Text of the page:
New social media features and updates to know this week

Updates from Meta, X, TikTok and more.

Social media updates.

We’ve got several major updates this week. Meta is going all-in on AI, X is embracing chaos as usual and TikTok is launching its Notes app in several countries.

This all has major implications for your PR practice. So let’s see what’s up:


Meta has made its largest foray yet into generative AI by incorporating an AI-driven search feature into flagship products Facebook, Instagram, WhatsApp and Messenger. The tool can also be accessed standalone at Meta.Ai.

Built on the Meta Llama 3 model, this is both a competitor to OpenAI and Google Gemini while also using some of its data in responses.

But just days after the tool was launched, queries related to the ongoing election in India were banned. This move isn’t unusual — Google Gemini has done the same — but shows the unique peril of this moment as AI and the political sphere crash together.

Making free generative AI easily accessible on the world’s largest social network will certainly have consequences, for better and for worse.


While Meta’s AI tool isn’t yet included on Threads, the app is testing a new search method. Instagram CEO Adam Mosseri confirmed that Threads is testing a search that divides results into “Top” and “Recent” tabs. Early reports say that the “Recent” tab isn’t an exact chronological feed, but it does prioritize recency in a way the Top tab does not. We’ll see if this rolls out to a larger audience.


Instagram is working to build AI chatbot versions of influencers, the New York Times reported. Known as “Creator A.I.,” the tool is designed to help the platform’s stars connect more easily with fans without actually having to talk to them. We’ll see how this one turns out.


WhatsApp is introducing new filters to make inboxes easier to navigate. Users can now filter by “All,” “Unread” or “Groups.”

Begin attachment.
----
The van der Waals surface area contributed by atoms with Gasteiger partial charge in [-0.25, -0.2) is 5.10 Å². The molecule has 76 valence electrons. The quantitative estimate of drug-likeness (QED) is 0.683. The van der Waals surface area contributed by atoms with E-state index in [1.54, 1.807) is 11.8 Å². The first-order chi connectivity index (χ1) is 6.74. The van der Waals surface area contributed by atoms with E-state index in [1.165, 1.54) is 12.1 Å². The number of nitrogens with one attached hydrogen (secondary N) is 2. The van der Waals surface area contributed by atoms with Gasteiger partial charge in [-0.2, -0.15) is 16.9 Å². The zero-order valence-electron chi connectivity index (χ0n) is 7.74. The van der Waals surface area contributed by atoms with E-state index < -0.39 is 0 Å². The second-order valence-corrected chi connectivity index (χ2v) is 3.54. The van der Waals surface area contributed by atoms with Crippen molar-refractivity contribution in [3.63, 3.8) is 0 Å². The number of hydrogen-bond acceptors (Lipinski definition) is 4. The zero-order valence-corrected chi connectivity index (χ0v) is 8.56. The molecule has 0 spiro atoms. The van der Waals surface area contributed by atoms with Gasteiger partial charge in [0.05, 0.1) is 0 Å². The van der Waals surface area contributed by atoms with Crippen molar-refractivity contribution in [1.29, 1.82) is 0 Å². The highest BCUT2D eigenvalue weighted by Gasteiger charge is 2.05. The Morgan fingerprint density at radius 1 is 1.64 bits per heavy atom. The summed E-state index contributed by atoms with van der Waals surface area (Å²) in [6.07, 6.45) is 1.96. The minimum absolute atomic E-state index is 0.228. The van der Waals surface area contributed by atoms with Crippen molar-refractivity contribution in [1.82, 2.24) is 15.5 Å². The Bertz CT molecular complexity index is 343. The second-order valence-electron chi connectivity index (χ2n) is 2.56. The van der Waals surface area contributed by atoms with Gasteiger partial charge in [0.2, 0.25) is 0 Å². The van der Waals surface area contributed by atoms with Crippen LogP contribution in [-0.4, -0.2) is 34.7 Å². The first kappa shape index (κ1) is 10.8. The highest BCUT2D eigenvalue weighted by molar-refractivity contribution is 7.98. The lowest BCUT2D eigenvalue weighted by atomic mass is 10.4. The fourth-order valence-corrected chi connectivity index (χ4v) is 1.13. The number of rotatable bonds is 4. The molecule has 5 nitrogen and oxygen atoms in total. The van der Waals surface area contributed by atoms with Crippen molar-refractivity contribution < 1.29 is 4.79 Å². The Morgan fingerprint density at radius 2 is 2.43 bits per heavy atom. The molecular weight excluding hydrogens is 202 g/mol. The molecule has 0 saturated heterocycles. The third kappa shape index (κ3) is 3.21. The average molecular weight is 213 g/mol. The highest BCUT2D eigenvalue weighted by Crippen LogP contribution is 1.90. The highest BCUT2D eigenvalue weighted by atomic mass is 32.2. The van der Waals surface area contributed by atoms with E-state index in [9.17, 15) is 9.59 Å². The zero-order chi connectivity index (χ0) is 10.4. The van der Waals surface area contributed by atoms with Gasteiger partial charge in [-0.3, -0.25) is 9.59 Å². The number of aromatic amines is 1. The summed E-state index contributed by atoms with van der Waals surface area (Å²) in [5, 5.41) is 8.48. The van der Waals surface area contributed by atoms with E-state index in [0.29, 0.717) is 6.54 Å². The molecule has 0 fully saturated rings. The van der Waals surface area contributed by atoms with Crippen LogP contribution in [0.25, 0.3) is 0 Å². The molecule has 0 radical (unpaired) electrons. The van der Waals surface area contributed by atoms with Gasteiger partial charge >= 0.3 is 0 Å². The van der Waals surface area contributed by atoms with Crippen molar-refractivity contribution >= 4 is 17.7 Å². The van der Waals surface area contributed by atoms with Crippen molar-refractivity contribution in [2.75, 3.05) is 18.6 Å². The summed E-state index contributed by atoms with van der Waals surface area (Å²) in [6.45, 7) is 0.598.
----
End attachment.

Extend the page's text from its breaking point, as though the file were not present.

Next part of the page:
X continues to make waves by shaking up well-established norms on the app.

Elon Musk appeared to confirm that a pilot to charge new users $1 to create accounts will spread beyond its first test markets of New Zealand and the Philippines. The move is intended to slow the torrent of bots and spammers from signing up for new accounts by requiring them to have a little financial skin in the game. There are no exact dates for rollouts, and it does not appear that existing accounts will be impacted, only new accounts.

X also appears to be closer to fundamentally changing the mechanics of the app by instituting a swipe-to-reply system. This is part of Musk’s desire to cut down on visual clutter on the app. While there’s no date for the rollout, here’s what it would look like:

Somewhat less consequentially, X has also launched a new AI-fueled sales campaign manager, following the lead of other social networks. “With this streamlined interface, all you have to do is select your conversion event (such as ‘purchase’), set your daily ad budget, and input your desired demographic targeting for gender, age and location,” according to the announcement. “That’s it. This new flow enables you to create and launch effective campaigns in just a few minutes.”


TechCrunch reports that LinkedIn is testing a premium company page offering aimed at small and medium businesses. The company is eyeing a $99 per month price tag, and in return looking to offer an AI writing tool, options to invite people who visit your page to join and a golden verification badge.


YouTube is offering improved ad targeting for YouTube Shorts — likely a good move at a time when TikTok is under fire. New ad lineups include sports, entertainment, beauty, fashion and lifestyle, food and recipes, gaming, and automotive.

YouTube is also running an experiment for a “Most Relevant” view within subscription feeds.



We’ve reported several times that TikTok was developing an Instagram-esque app called Notes to emphasize photos. That app is now here — if “here” for you is Australia and Canada.

Even with TikTok’s uncertain fate in the United States, the launch of this app is too big to ignore. Start thinking about your strategy now.

Allison Carter is editor-in-chief of PR Daily. Follow her on Twitter or LinkedIn.


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